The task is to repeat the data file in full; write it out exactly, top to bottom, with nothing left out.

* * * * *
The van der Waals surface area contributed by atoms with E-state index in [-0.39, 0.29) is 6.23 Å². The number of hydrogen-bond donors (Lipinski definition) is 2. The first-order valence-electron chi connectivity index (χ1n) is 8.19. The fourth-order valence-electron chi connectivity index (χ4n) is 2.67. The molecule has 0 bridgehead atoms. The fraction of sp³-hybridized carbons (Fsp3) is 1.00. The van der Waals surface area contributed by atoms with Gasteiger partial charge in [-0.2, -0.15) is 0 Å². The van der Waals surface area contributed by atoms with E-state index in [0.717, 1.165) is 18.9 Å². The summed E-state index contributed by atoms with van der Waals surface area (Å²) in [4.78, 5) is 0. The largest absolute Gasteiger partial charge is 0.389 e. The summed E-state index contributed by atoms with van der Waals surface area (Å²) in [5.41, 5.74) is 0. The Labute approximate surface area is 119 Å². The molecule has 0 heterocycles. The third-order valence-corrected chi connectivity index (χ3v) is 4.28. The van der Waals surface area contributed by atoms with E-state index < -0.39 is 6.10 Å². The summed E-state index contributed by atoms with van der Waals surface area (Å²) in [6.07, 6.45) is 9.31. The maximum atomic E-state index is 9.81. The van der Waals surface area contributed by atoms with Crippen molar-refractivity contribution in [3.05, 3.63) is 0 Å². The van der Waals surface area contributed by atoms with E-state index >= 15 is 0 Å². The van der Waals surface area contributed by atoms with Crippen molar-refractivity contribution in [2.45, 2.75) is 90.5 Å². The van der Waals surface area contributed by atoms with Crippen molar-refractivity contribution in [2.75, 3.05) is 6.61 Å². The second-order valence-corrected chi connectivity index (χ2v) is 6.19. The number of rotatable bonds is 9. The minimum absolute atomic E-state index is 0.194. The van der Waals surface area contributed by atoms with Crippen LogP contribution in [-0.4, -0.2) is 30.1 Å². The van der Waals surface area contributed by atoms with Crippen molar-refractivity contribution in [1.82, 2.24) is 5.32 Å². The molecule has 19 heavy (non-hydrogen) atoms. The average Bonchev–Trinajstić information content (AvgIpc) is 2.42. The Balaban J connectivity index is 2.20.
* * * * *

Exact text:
The van der Waals surface area contributed by atoms with E-state index in [-0.39, 0.29) is 6.23 Å². The number of hydrogen-bond donors (Lipinski definition) is 2. The first-order valence-electron chi connectivity index (χ1n) is 8.19. The fourth-order valence-electron chi connectivity index (χ4n) is 2.67. The molecule has 0 bridgehead atoms. The fraction of sp³-hybridized carbons (Fsp3) is 1.00. The van der Waals surface area contributed by atoms with Gasteiger partial charge in [-0.2, -0.15) is 0 Å². The van der Waals surface area contributed by atoms with E-state index in [0.717, 1.165) is 18.9 Å². The summed E-state index contributed by atoms with van der Waals surface area (Å²) in [4.78, 5) is 0. The largest absolute Gasteiger partial charge is 0.389 e. The summed E-state index contributed by atoms with van der Waals surface area (Å²) in [5.41, 5.74) is 0. The Labute approximate surface area is 119 Å². The molecule has 0 heterocycles. The third-order valence-corrected chi connectivity index (χ3v) is 4.28. The van der Waals surface area contributed by atoms with E-state index < -0.39 is 6.10 Å². The summed E-state index contributed by atoms with van der Waals surface area (Å²) in [6.07, 6.45) is 9.31. The maximum atomic E-state index is 9.81. The van der Waals surface area contributed by atoms with Crippen molar-refractivity contribution in [3.05, 3.63) is 0 Å². The van der Waals surface area contributed by atoms with E-state index >= 15 is 0 Å². The van der Waals surface area contributed by atoms with Crippen molar-refractivity contribution in [2.45, 2.75) is 90.5 Å². The van der Waals surface area contributed by atoms with Crippen molar-refractivity contribution in [2.75, 3.05) is 6.61 Å². The second-order valence-corrected chi connectivity index (χ2v) is 6.19. The number of rotatable bonds is 9. The minimum absolute atomic E-state index is 0.194. The van der Waals surface area contributed by atoms with Crippen LogP contribution in [-0.4, -0.2) is 30.1 Å². The van der Waals surface area contributed by atoms with Crippen molar-refractivity contribution in [1.82, 2.24) is 5.32 Å². The molecule has 19 heavy (non-hydrogen) atoms. The average Bonchev–Trinajstić information content (AvgIpc) is 2.42. The Balaban J connectivity index is 2.20.